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Rachid Taha Bonjour Review

Album. Released 2009.  

BBC Review

Suffers from a dearth of memorable tunes when compared to Diwan 2.

Jon Lusk 2009

It’s a cliché, but often the case, that some artists lose their edge when at their happiest. For nearly three decades – first with the band Carte de Séjour, and since 1991, as a solo artist – the French-Algerian rocker Rachid Taha ­has been making music with an edgy, sometimes angry subtext. This record is different.

Bonjour is something of a step into the unknown for Taha. After a lengthy and successful partnership with producer Steve Hillage, he’s chosen to work instead with Gaëtan Roussel, the man behind a string of Francophone pop hits for the likes of Vanessa Paradis and M. After recording demos in Paris, work continued with producer Mark Plati in New York. The results are being touted as Taha’s ‘American’ album, but aside from the vaguely alt-country feel of the title track, with its galloping snare, you may not realise.

The relaxed, loved-up tone of Je T’Aime Mon Amour, and the sound of a baby crying at the end of the innocuous Mabrouk Aalik seem to hint at a blissful domestic situation, but it would be wrong to speculate on the singer’s personal life. The main problem with Bonjour is that it’s the slightest and blandest album he’s made since Olé Olé in 1995. Much of Taha’s appeal lies in his gutteral scowl, but this is too often obscured by backing vocals, or crowded by the arrangements.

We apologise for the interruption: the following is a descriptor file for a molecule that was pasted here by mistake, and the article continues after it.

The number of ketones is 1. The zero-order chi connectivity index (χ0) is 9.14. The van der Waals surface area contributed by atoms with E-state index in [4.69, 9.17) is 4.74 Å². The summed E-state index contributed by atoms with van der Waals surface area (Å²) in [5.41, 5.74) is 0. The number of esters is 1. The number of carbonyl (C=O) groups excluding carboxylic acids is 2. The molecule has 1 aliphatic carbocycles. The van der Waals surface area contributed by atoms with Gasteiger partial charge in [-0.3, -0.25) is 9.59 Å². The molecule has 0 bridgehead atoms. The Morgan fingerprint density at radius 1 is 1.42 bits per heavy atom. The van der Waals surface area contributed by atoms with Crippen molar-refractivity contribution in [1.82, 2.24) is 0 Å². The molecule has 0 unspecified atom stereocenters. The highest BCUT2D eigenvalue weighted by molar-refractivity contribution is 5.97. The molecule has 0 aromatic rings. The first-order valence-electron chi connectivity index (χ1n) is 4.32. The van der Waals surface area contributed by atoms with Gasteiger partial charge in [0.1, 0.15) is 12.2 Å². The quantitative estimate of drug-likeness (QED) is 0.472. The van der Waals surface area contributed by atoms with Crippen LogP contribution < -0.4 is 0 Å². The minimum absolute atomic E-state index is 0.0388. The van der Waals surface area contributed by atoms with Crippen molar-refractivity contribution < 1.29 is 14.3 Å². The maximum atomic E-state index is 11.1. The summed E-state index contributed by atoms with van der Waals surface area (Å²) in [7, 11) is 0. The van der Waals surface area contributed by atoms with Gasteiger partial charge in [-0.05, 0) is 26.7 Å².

It’s by no means a bad album, just less substantial than might have been expected. With its hip hop-flavoured beats and synth stabs, Mine Jai has some of Taha’s old fire. His duet with Roussel on Bonjour has a pleasant, poppy feel. The flamenco-style palmas (hand claps) of Sélu add a novel complement to the ‘Arabic percussion’ that prevails elsewhere. And at least Taha hasn’t ditched his excellent mandole/banjo player Hakim Hamadouche, whose plunking notes have long lent his music much of its characteristic ‘oriental’ ambience.

But at only 38 minutes, it’s much shorter than any recent work, and suffers from a dearth of memorable tunes, especially when compared to his last album Diwan 2, the second instalment of his ongoing project covering classic Middle Eastern songs. With his own writing seemingly at a low ebb, Bonjour makes one wonder how soon it will or should be before Diwan 3 appears.

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